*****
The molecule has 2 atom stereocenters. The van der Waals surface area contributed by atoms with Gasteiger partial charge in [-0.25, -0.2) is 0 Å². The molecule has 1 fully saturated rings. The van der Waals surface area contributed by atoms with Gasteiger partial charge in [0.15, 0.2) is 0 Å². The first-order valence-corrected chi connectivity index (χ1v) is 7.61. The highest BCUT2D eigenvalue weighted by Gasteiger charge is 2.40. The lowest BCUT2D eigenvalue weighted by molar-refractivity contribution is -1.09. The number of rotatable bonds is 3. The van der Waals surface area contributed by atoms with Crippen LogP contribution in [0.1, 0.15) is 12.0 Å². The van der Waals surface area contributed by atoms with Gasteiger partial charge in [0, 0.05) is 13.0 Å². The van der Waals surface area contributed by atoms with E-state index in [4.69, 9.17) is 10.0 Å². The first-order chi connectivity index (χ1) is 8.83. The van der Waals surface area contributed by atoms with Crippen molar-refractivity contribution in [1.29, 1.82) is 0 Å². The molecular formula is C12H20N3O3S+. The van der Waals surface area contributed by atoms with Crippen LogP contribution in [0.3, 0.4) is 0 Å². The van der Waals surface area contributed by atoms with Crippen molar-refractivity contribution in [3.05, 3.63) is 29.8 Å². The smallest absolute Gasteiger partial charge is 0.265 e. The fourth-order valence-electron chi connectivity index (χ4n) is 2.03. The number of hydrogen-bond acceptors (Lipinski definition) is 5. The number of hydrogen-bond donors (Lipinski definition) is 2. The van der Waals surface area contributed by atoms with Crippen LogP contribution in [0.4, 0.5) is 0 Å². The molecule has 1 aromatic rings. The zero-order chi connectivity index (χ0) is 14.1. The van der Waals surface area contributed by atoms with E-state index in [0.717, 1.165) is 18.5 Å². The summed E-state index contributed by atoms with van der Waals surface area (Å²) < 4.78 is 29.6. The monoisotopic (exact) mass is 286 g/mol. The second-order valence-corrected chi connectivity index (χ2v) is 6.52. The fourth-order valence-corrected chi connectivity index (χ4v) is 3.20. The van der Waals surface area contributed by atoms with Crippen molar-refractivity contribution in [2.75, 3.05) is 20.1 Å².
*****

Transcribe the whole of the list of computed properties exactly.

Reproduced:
The molecule has 2 atom stereocenters. The van der Waals surface area contributed by atoms with Gasteiger partial charge in [-0.25, -0.2) is 0 Å². The molecule has 1 fully saturated rings. The van der Waals surface area contributed by atoms with Gasteiger partial charge in [0.15, 0.2) is 0 Å². The first-order valence-corrected chi connectivity index (χ1v) is 7.61. The highest BCUT2D eigenvalue weighted by Gasteiger charge is 2.40. The lowest BCUT2D eigenvalue weighted by molar-refractivity contribution is -1.09. The number of rotatable bonds is 3. The van der Waals surface area contributed by atoms with Crippen LogP contribution in [0.1, 0.15) is 12.0 Å². The van der Waals surface area contributed by atoms with Gasteiger partial charge in [0, 0.05) is 13.0 Å². The van der Waals surface area contributed by atoms with E-state index in [4.69, 9.17) is 10.0 Å². The first-order chi connectivity index (χ1) is 8.83. The van der Waals surface area contributed by atoms with Crippen molar-refractivity contribution in [1.29, 1.82) is 0 Å². The molecular formula is C12H20N3O3S+. The van der Waals surface area contributed by atoms with Crippen LogP contribution in [0.3, 0.4) is 0 Å². The van der Waals surface area contributed by atoms with Crippen molar-refractivity contribution in [3.05, 3.63) is 29.8 Å². The smallest absolute Gasteiger partial charge is 0.265 e. The fourth-order valence-electron chi connectivity index (χ4n) is 2.03. The number of hydrogen-bond acceptors (Lipinski definition) is 5. The number of hydrogen-bond donors (Lipinski definition) is 2. The van der Waals surface area contributed by atoms with Crippen LogP contribution in [0.4, 0.5) is 0 Å². The molecule has 1 aromatic rings. The zero-order chi connectivity index (χ0) is 14.1. The van der Waals surface area contributed by atoms with E-state index in [0.717, 1.165) is 18.5 Å². The summed E-state index contributed by atoms with van der Waals surface area (Å²) < 4.78 is 29.6. The monoisotopic (exact) mass is 286 g/mol. The second-order valence-corrected chi connectivity index (χ2v) is 6.52. The fourth-order valence-corrected chi connectivity index (χ4v) is 3.20. The van der Waals surface area contributed by atoms with Crippen molar-refractivity contribution in [2.75, 3.05) is 20.1 Å².